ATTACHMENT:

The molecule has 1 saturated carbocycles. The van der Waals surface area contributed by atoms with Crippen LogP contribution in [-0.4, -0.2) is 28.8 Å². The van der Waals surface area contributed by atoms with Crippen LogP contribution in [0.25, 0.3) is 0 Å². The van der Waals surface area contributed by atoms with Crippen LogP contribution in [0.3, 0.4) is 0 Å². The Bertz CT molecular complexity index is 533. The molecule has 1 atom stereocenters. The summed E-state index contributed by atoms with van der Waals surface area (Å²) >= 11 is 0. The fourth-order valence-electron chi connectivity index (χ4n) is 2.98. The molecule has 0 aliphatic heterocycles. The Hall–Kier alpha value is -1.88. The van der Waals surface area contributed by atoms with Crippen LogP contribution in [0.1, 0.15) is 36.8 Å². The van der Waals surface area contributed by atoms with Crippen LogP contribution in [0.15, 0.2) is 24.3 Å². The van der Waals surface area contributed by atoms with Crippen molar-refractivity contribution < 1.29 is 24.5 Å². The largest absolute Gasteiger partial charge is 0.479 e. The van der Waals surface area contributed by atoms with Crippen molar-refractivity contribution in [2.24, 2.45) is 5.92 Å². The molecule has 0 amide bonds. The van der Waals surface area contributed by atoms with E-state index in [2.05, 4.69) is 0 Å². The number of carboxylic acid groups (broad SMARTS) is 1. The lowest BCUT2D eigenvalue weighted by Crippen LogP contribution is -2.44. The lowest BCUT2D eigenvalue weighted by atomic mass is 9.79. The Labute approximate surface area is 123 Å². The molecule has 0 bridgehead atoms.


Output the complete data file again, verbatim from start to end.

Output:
The molecule has 1 saturated carbocycles. The van der Waals surface area contributed by atoms with Crippen LogP contribution in [-0.4, -0.2) is 28.8 Å². The van der Waals surface area contributed by atoms with Crippen LogP contribution in [0.25, 0.3) is 0 Å². The van der Waals surface area contributed by atoms with Crippen LogP contribution in [0.3, 0.4) is 0 Å². The Bertz CT molecular complexity index is 533. The molecule has 1 atom stereocenters. The summed E-state index contributed by atoms with van der Waals surface area (Å²) >= 11 is 0. The fourth-order valence-electron chi connectivity index (χ4n) is 2.98. The molecule has 0 aliphatic heterocycles. The Hall–Kier alpha value is -1.88. The van der Waals surface area contributed by atoms with Crippen LogP contribution in [0.1, 0.15) is 36.8 Å². The van der Waals surface area contributed by atoms with Crippen LogP contribution in [0.15, 0.2) is 24.3 Å². The van der Waals surface area contributed by atoms with Crippen molar-refractivity contribution < 1.29 is 24.5 Å². The largest absolute Gasteiger partial charge is 0.479 e. The van der Waals surface area contributed by atoms with Crippen molar-refractivity contribution in [2.24, 2.45) is 5.92 Å². The molecule has 0 amide bonds. The van der Waals surface area contributed by atoms with E-state index in [2.05, 4.69) is 0 Å². The number of carboxylic acid groups (broad SMARTS) is 1. The lowest BCUT2D eigenvalue weighted by Crippen LogP contribution is -2.44. The lowest BCUT2D eigenvalue weighted by atomic mass is 9.79. The Labute approximate surface area is 123 Å². The molecule has 0 bridgehead atoms.